- The coronavirus pushed first-time claims for unemployment up 33% last week, to 281,000 people. The figure will likely grow much more.Â
- The unemployment insurance program doesn’t cover gig workers. States have reduced benefits and made it harder to collect in recent years.
- The Families First Coronavirus Response Act, signed into law yesterday, doesn’t address the program’s core problems.
The economic fallout from the coronavirus is driving more Americans to seek unemployment benefits.
However, the nation’s main financial backstop for laid-off workers is deficientÂ â which could leave many Americans, especially gig workers, in a precarious situation, according to some experts.
The $100 billion aid package President Trump signed into law onÂ Wednesday, which contains unemployment provisions, doesn’t address the core issues, experts said. However, the law may alleviate some of the financial burdens shouldered by the states relative to unemployment.Â Â
“The system is not working well,” said Stephen Wandner, a labor economist with the W.E. Upjohn Institute for Employment Research and senior fellow at the National Academy of Social Insurance.
Lawmakers established the unemployment insurance program in 1935 under the Social Security Act.
At a micro level, unemployment insurance provides temporary income support for workers who lose their jobs. At a macro level, the programÂ â which is administered by the statesÂ â helps prop up the U.S. economy.
In January, the program paid $385 in average weekly benefits, according to the Center on Budget and Policy Priorities.
The coronavirus, or COVID-19, is inflicting severe economic damage, shutting down entire industries and forcing businesses to cut their workforce as the pandemic worsens.
First-time claims for unemployment increased 33% last week, to 281,000, according to figures released Thursday by the Labor Department. The increase is “clearly attributable to impacts from the COVID-19 virus,” the agency said.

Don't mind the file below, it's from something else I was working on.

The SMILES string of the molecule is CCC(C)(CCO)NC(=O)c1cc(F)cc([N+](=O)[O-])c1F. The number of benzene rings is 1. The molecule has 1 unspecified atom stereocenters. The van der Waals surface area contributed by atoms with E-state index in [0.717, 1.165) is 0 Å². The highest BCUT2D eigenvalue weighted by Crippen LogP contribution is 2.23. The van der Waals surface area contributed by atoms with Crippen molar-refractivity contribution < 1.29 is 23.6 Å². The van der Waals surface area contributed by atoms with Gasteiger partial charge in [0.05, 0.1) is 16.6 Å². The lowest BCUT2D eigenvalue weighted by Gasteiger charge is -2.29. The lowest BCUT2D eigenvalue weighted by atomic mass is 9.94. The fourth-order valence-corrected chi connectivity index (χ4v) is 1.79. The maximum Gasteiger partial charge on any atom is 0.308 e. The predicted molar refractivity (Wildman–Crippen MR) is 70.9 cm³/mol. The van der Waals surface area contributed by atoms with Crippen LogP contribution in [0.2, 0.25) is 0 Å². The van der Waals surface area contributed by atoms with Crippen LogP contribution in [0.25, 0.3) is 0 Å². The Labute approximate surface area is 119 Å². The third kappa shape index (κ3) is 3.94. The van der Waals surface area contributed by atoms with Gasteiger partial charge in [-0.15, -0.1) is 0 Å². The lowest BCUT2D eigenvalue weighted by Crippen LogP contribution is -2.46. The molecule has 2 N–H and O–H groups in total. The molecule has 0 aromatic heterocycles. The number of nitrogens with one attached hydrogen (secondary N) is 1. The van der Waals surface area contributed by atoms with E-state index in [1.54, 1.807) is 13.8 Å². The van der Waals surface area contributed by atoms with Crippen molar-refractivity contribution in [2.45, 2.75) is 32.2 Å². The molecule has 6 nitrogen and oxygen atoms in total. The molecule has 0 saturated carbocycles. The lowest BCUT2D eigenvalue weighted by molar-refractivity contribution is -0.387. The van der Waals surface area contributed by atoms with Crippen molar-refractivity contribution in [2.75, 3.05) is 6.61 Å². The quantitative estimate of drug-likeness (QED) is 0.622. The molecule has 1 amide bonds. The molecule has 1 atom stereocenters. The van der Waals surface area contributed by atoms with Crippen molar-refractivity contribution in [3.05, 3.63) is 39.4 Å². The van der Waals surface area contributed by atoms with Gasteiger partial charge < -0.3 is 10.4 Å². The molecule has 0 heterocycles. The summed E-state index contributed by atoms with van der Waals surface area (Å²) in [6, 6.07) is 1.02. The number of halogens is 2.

The numbers will likely skyrocket in the coming weeks, economists believe, especially since the latest national figures don’t encapsulate data in the wake of bar, restaurant, gym and other business closures ordered by some state officials.
Unemployment could jump to 20%Â â about double its peak during the Great RecessionÂ â absent financial intervention, Treasury Secretary Stephen Mnuchin told Republican lawmakers this week.
A spike of that magnitude would be especially dramatic since unemployment in the U.S. before the coronavirus pandemic had been near 50-year lows.
More than 14 million Americans collected unemployment at the peak of the Great Recession.
Today’s unemployment insurance program won’t provide an adequate financial backstop for many Americans, who could see broad variations in treatment depending on their state, experts said.
For one, gig workersÂ â who represent a greater share of the workforce than in the pastÂ â don’t qualify for unemployment benefits, said Wandner, a former actuary at the Department of Labor. Uber, Lyft and other companies employing gig workers don’t pay taxes that fund states’ unemployment insurance trust funds.
“That’s a big problem,” said Wandner, especially since the coronavirus’ economic hit seems particularly acute in service industries replete with gig workers.